Not So Fast! A Second Opinion on a University of California Proposal to Endorse the New SAT

Saul Geiser
2008

A University of California faculty committee, the Board of Admissions and Relations with Schools (BOARS), has recommended eliminating achievement tests and requiring only the “New SAT” for admission to the UC system. The proposal to endorse the New SAT has thus far drawn relatively little notice, as it is part of a broader and more controversial set of proposed changes in how UC identifies the top 12.5 percent of California high school graduates who are eligible for admission.

The "Turning Point" for Minority Pre-Meds: The Effect of Early Undergraduate Experience in the Sciences on Aspirations to Enter Medical School of Minority Students at UC Berkeley and Stanford University, by Donald A. Barr and John Matsui

Donald A. Barr
John Matsui
2008

The University of California faces the challenge of increasing the diversity of students graduating from its medical schools while also adhering to mandated restrictions on the use of race or ethnicity in the admissions process. Students from diverse backgrounds who gain admission as undergraduates to UC Berkeley and express an early interest in a medical career are an important potential source of medical students for the UC system. However previous data suggest that many of these undergraduate students lose interest in a medical career and never apply to medical school.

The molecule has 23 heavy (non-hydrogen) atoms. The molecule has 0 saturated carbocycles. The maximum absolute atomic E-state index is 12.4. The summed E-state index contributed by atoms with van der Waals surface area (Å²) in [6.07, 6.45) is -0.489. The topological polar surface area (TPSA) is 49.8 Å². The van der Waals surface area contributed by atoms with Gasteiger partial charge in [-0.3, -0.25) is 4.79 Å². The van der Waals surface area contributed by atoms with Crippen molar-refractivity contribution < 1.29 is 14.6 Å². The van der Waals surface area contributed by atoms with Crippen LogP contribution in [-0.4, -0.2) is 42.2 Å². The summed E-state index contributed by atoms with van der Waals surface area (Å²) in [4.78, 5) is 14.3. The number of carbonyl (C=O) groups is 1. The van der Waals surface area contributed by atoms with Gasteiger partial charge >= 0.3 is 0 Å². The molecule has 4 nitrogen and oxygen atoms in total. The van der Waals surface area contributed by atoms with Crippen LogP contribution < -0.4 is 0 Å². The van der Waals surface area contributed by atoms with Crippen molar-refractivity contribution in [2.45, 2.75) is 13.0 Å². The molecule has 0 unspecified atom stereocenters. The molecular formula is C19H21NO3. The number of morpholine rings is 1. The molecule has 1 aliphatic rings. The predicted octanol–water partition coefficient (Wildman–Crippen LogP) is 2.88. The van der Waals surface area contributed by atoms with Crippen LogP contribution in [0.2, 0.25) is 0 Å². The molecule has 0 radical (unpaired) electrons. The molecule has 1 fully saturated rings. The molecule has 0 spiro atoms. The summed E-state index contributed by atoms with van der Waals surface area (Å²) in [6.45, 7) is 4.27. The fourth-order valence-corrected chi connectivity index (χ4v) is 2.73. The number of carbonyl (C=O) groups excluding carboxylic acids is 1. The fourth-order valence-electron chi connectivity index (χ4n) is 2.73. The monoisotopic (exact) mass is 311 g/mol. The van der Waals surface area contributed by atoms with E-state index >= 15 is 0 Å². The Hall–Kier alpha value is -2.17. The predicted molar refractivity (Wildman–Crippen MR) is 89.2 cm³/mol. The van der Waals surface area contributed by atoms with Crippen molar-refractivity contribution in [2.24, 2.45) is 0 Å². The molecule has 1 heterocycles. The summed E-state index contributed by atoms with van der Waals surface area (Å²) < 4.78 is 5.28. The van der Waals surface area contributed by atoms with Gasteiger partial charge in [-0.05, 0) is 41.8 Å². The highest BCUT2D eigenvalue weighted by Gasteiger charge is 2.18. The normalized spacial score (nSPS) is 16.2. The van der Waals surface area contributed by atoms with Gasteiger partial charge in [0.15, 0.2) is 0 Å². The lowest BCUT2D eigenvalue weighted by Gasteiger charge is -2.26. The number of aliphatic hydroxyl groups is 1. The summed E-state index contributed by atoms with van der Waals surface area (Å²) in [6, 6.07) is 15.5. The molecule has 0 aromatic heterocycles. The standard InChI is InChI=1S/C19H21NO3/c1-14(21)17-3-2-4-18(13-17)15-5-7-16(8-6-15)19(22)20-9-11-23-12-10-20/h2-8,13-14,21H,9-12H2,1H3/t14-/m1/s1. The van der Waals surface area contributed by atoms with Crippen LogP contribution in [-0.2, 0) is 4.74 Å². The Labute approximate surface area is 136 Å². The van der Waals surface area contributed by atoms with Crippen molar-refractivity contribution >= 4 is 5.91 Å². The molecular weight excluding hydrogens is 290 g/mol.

The Influence of Wealth and Race in Four-Year College Attendance

College vs. Unemployment: Expanding Access to Higher Education Is the Smart Investment During Economic Downturns

John Aubrey Douglass
2008

In forming a strategy to deal with the severe economic downturn, President-elect Obama and his evolving brain trust of economic advisers should recall the largely successful and innovative efforts by the federal and state governments to avoid a projected steep post–World War II recession – in particular, the key role of higher education. Demand for higher education generally goes up during economic downturns. Expanding higher education funding and enrollment capacity may be as important as any other policy lever to cope with an economic downturn, including funding for infrastructure.

The Poor and the Rich: A Look at Economic Stratification and Academic Performance Among Undergraduate Students in the United States

John Aubrey Douglass
Gregg Thomson
2008

A number of national studies point to a trend in which highly selective and elite private and public universities are becoming less accessible to lower-income students. At the same time there have been surprisingly few studies of the actual characteristics and academic experiences of low-income students or comparisons of their undergraduate experience with those of more wealthy students.